How Are My Assets Transferred In My Will?

Most people, when they traditionally think of a will, they think, “When I die, this is where my assets are going.” And that is in fact something that a will can do, but that’s not the only thing a will can do for you. The other thing that a will can do, is it can leave wealth with conditions. So, yes, the will can transfer your assets, but you can say how that happens.

What we typically see is if you have adult children, you trust those adult children, you can say, “Leave everything just outright to them. No rules attached, just leave them the money when I die.” But that’s not always the case. Maybe you have a child who is an alcoholic or a drug addict. We see that one, unfortunately, quite often. Or maybe you have minor children. They’re technically considered incapacitated people. We can’t just directly leave the money to them.

We can leave money with restrictions. An example would be for minor child, maybe they’re six years old, you’re not really sure what they’re gonna be like when they’re an adult. We can leave rules for the money for them.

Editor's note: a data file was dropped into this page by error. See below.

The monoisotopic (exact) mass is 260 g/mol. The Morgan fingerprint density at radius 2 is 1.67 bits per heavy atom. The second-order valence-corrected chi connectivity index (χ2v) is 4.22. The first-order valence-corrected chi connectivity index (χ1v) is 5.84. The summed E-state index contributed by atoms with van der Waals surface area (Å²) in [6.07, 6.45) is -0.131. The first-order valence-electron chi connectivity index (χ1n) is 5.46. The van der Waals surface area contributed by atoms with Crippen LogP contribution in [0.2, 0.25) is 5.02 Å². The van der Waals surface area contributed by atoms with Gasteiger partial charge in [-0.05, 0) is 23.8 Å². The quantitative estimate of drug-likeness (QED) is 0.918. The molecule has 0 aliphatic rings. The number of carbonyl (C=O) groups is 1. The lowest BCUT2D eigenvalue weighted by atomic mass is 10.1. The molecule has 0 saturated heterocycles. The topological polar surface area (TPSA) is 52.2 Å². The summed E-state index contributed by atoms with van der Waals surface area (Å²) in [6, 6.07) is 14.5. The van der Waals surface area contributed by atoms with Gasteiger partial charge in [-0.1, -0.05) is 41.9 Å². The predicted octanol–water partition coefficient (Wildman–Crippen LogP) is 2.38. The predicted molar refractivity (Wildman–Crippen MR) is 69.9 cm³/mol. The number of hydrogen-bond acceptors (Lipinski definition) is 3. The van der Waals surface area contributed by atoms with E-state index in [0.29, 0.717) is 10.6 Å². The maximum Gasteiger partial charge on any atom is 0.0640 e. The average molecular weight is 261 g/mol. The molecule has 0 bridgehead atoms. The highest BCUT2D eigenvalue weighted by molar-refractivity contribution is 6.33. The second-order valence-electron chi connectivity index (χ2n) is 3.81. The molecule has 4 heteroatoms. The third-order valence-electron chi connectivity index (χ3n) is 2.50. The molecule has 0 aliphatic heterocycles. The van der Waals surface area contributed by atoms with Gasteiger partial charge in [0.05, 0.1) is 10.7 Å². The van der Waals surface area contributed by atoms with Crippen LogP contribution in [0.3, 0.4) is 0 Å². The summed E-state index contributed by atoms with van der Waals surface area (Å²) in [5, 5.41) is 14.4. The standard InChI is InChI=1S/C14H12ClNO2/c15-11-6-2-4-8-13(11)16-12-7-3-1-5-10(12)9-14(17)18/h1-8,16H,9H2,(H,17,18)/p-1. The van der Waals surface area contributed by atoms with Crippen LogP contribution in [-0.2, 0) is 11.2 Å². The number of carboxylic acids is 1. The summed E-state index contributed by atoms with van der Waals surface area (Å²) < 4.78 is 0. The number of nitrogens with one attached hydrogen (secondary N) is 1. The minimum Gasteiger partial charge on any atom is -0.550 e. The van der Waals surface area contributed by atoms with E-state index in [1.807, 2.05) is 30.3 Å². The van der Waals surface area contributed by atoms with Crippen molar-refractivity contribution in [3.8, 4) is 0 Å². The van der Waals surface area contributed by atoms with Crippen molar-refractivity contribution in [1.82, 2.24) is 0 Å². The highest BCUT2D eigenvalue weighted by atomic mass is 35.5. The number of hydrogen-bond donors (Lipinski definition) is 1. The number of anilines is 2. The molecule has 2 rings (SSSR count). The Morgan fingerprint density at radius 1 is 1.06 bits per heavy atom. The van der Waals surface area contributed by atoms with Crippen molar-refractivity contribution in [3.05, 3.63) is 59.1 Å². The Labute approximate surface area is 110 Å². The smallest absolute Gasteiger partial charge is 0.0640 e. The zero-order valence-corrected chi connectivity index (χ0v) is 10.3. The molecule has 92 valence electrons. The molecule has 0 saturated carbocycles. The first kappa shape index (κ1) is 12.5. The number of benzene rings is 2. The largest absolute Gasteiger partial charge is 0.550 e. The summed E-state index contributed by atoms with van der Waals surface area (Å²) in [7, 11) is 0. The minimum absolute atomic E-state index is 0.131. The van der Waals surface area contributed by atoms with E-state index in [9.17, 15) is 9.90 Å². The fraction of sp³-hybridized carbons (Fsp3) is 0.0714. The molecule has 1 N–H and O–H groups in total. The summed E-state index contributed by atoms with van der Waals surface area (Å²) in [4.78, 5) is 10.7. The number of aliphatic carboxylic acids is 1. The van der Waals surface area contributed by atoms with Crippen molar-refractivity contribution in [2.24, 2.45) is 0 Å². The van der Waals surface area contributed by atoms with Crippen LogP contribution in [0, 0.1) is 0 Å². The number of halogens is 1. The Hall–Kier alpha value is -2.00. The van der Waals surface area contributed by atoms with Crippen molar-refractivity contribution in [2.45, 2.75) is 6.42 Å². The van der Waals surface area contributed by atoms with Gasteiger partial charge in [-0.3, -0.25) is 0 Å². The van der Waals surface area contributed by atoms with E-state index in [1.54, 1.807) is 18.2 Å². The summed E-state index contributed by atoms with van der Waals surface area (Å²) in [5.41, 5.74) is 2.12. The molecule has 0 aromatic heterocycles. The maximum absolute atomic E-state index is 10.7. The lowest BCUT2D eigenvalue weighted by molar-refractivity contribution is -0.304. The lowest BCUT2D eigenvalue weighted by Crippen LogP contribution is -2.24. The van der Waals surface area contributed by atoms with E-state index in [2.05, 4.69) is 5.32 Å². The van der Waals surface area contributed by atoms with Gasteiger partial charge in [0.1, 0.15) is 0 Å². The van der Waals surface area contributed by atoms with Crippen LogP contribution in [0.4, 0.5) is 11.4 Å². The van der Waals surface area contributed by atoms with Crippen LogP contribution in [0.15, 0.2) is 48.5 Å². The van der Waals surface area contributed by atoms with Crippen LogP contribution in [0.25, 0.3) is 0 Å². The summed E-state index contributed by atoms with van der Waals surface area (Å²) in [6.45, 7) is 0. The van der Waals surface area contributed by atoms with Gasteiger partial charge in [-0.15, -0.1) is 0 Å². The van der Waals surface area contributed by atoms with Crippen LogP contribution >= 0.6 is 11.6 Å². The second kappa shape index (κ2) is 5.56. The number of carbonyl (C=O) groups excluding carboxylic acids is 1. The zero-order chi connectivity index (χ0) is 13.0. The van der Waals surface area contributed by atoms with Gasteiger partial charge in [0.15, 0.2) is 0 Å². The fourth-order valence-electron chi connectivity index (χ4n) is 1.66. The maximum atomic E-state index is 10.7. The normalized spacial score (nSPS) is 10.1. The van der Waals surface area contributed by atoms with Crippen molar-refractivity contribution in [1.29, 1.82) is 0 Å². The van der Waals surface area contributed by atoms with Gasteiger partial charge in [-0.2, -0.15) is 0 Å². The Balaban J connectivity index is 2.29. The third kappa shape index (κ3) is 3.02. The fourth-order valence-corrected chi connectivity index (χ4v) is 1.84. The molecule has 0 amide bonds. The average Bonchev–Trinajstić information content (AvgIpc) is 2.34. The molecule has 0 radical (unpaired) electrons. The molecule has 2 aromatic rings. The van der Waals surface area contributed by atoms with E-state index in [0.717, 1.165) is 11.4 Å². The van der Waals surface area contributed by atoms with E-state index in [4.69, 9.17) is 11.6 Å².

An example would be, if I die, I’m leaving money to my children equally and they won’t get an outright distribution until, maybe, age 21. And you know what? At age 21, they’re still not mature enough to handle the money. So let’s give them, maybe, one-fourth at age 21, another fourth at age 25, another fourth at age 30, and then the remainder at age 35. You tell me what you would like for the distribution for your kids. So, in a will, we can leave money with restrictions like that.

One we’ve been seeing very often would be an educational restriction. A lot of people want their kids to go to college. Some don’t, but a lot of people do. So they’ll say to me, “Always use the money for my kid’s health, education, maintenance and support,” it’s a very broad standard that most attorneys use, “But don’t give them an outright distribution until they graduate from college.” So they graduate from college, maybe give them one half at that time and one half at 30. Or if they don’t graduate from college, give them one half at 30, one half at 35. It pushes out the distribution.

A last will and testament doesn’t just say, “This is where my money goes.” We can leave money with restrictions. We transfer the wealth, but we put some rules around it.

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